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The Battle of the Denmark Strait
The Battle of the Denmark Strait
by Robert Winklareth
Edition: Hardcover
Price: £18.94

3 of 3 people found the following review helpful
4.0 out of 5 stars Enterprising and dedicated work, 9 July 2013
Robert Winklareth is to be congratulated for shedding new light on this famous naval battle of 24 May 1941, and subsequent events, that many consider the effective end of the battleship era as air power took over.

This 300+ page work does not focus on the Battle of the Denmark Strait alone, for no work this size could do so without multiple repetition. What it does is set the scene leading up to the battle and offer an alternative viewpoint on the course the German squadron followed throughout the battle. For this, the author's technical and military background is tested to the full through a minute, almost freeze-frame, examination of a dozen photographs and a battle film.

From these, he proffers a thesis that is not universally accepted but which adds to the debate - without a shadow of a doubt. Winklareth has shown courage and determination in bringing his findings to a wider audience. The truth as to what exactly happened on Sat. 24 May 1941 in the cold seas off Iceland may never be fully known. However, this work adds value to the body of knowledge we already possess.

The text is well written with but very few errors. As well as many photographs of the protagonists, it is enhanced by the author's own simple but effective drawings, maps and illustrations. One fault, at least in the mind of this reviewer, is a tendency to over-elaborate the technical specifications of every ship and aircraft involved, even remotely, in the hunt for the Bismarck. Equally, it may be churlish to carp a little at excessive detail when cutting corners would be a much more serious failing. Winklareth cannot be censured in that regard.

The author's credentials as an expert in this field are validated by his sharing with us his knowledge of how the fatal torpedo hit on Bismarck of 26 May was delivered. His findings trumped those of other experts in this field and demonstrate that he is to be taken seriously as a credible and knowledgeable author: not bad for an 'amateur!' All in all, a very entertaining and informative read.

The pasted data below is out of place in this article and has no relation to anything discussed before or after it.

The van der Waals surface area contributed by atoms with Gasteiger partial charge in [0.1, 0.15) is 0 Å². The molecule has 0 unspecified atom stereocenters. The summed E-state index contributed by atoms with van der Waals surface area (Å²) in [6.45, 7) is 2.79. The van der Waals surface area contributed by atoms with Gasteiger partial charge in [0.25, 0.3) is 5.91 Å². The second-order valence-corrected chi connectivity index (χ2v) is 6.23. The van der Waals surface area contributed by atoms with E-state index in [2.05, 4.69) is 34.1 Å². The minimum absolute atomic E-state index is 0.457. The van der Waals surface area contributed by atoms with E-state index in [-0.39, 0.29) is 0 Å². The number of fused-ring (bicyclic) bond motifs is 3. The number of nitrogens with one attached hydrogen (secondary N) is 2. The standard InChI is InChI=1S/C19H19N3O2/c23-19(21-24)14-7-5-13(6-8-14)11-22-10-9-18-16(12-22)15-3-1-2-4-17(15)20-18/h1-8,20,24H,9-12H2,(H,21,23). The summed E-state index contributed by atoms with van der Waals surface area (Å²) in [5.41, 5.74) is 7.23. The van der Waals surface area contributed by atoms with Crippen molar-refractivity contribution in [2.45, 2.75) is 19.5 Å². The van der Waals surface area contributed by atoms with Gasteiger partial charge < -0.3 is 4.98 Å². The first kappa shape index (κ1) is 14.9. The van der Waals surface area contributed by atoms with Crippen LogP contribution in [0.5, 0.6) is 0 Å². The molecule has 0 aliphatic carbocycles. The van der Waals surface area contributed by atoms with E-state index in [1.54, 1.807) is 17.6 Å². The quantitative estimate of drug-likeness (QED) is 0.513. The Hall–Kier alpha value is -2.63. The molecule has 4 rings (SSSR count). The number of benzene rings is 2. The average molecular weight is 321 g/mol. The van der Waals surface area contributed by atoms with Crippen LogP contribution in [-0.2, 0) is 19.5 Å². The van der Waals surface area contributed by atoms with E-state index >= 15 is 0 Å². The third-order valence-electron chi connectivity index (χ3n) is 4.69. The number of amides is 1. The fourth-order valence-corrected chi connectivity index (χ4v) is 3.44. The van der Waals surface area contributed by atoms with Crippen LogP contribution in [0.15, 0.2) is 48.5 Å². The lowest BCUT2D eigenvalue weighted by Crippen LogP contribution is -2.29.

The Battle of Denmark Strait A Critical Analysis of the Bismarck's Singular Triumph by Winklareth, Robert J ( AUTHOR ) Oct-19-2012 Hardback
The Battle of Denmark Strait A Critical Analysis of the Bismarck's Singular Triumph by Winklareth, Robert J ( AUTHOR ) Oct-19-2012 Hardback
by Robert J Winklareth
Edition: Hardcover

4.0 out of 5 stars Enterprising and dedicated work, 9 July 2013
Robert Winklareth is to be congratulated for shedding new light on this famous naval battle of 24 May 1941, and subsequent events, that many consider the effective end of the battleship era as air power took over.

This 300+ page work does not focus on the Battle of the Denmark Strait alone, for no work this size could do so without multiple repetition. What it does is set the scene leading up to the battle and offer an alternative viewpoint on the course the German squadron followed throughout the battle. For this, the author's technical and military background is tested to the full through a minute, almost freeze-frame, examination of a dozen photographs and a battle film.

From these, he proffers a thesis that is not universally accepted but which adds to the debate - without a shadow of a doubt. Winklareth has shown courage and determination in bringing his findings to a wider audience. The truth as to what exactly happened on Sat. 24 May 1941 in the cold seas off Iceland may never be fully known. However, this work adds value to the body of knowledge we already possess.

The text is well written with but very few errors. As well as many photographs of the protagonists, it is enhanced by the author's own simple but effective drawings, maps and illustrations. One fault, at least in the mind of this reviewer, is a tendency to over-elaborate the technical specifications of every ship and aircraft involved, even remotely, in the hunt for the Bismarck. Equally, it may be churlish to carp a little at excessive detail when cutting corners would be a much more serious failing. Winklareth cannot be censured in that regard.

The author's credentials as an expert in this field are validated by his sharing with us his knowledge of how the fatal torpedo hit on Bismarck of 26 May was delivered. His findings trumped those of other experts in this field and demonstrate that he is to be taken seriously as a credible and knowledgeable author: not bad for an 'amateur!'


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5.0 out of 5 stars Very good value and very quick delivery, 10 Oct. 2012
Verified Purchase(What is this?)
This is a quality product and the connection head to the power socket on my Acer laptop is sturdy.

It came well packaged and looks the part, too.

Have had it for a few days and is working very well.

For £15 or so, inc. VAT, it was a snip, though the normal price may be higher.

A little tip: use the bubble wrap in the packagaing to wrap round the charger unit to protect its life length, esp. if it will trail or lie on a hard surface or floor.


Killing for Britain
Killing for Britain
by John Black
Edition: Paperback

7 of 10 people found the following review helpful